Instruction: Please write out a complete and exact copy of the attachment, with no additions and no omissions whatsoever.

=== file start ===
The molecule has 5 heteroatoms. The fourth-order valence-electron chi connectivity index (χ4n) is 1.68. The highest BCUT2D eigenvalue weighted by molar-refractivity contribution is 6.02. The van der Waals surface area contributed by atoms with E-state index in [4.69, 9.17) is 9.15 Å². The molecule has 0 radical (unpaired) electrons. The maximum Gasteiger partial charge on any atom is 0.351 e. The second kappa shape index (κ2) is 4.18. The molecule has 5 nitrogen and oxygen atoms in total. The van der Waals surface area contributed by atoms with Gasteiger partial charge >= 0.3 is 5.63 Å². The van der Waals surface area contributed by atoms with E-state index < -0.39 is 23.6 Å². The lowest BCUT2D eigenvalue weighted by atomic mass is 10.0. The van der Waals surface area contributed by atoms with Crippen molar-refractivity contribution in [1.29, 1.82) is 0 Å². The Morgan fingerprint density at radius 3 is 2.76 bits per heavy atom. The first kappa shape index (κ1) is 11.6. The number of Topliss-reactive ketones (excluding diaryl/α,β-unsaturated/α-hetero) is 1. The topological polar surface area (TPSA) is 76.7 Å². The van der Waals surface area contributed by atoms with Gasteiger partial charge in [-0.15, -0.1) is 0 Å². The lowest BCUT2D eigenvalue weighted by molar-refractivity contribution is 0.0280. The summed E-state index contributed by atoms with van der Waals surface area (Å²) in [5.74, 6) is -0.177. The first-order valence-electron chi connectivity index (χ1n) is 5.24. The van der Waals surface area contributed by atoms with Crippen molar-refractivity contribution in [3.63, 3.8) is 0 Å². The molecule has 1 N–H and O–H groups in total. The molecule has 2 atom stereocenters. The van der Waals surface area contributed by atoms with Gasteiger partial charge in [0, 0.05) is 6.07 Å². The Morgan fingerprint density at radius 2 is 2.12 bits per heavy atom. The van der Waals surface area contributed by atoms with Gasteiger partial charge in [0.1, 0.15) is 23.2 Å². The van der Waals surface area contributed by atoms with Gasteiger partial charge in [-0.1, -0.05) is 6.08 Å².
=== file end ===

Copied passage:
The molecule has 5 heteroatoms. The fourth-order valence-electron chi connectivity index (χ4n) is 1.68. The highest BCUT2D eigenvalue weighted by molar-refractivity contribution is 6.02. The van der Waals surface area contributed by atoms with E-state index in [4.69, 9.17) is 9.15 Å². The molecule has 0 radical (unpaired) electrons. The maximum Gasteiger partial charge on any atom is 0.351 e. The second kappa shape index (κ2) is 4.18. The molecule has 5 nitrogen and oxygen atoms in total. The van der Waals surface area contributed by atoms with Gasteiger partial charge >= 0.3 is 5.63 Å². The van der Waals surface area contributed by atoms with E-state index < -0.39 is 23.6 Å². The lowest BCUT2D eigenvalue weighted by atomic mass is 10.0. The van der Waals surface area contributed by atoms with Crippen molar-refractivity contribution in [1.29, 1.82) is 0 Å². The Morgan fingerprint density at radius 3 is 2.76 bits per heavy atom. The first kappa shape index (κ1) is 11.6. The number of Topliss-reactive ketones (excluding diaryl/α,β-unsaturated/α-hetero) is 1. The topological polar surface area (TPSA) is 76.7 Å². The van der Waals surface area contributed by atoms with Gasteiger partial charge in [-0.15, -0.1) is 0 Å². The lowest BCUT2D eigenvalue weighted by molar-refractivity contribution is 0.0280. The summed E-state index contributed by atoms with van der Waals surface area (Å²) in [5.74, 6) is -0.177. The first-order valence-electron chi connectivity index (χ1n) is 5.24. The van der Waals surface area contributed by atoms with Crippen molar-refractivity contribution in [3.63, 3.8) is 0 Å². The molecule has 1 N–H and O–H groups in total. The molecule has 2 atom stereocenters. The van der Waals surface area contributed by atoms with Gasteiger partial charge in [0, 0.05) is 6.07 Å². The Morgan fingerprint density at radius 2 is 2.12 bits per heavy atom. The van der Waals surface area contributed by atoms with Gasteiger partial charge in [0.1, 0.15) is 23.2 Å². The van der Waals surface area contributed by atoms with Gasteiger partial charge in [-0.1, -0.05) is 6.08 Å².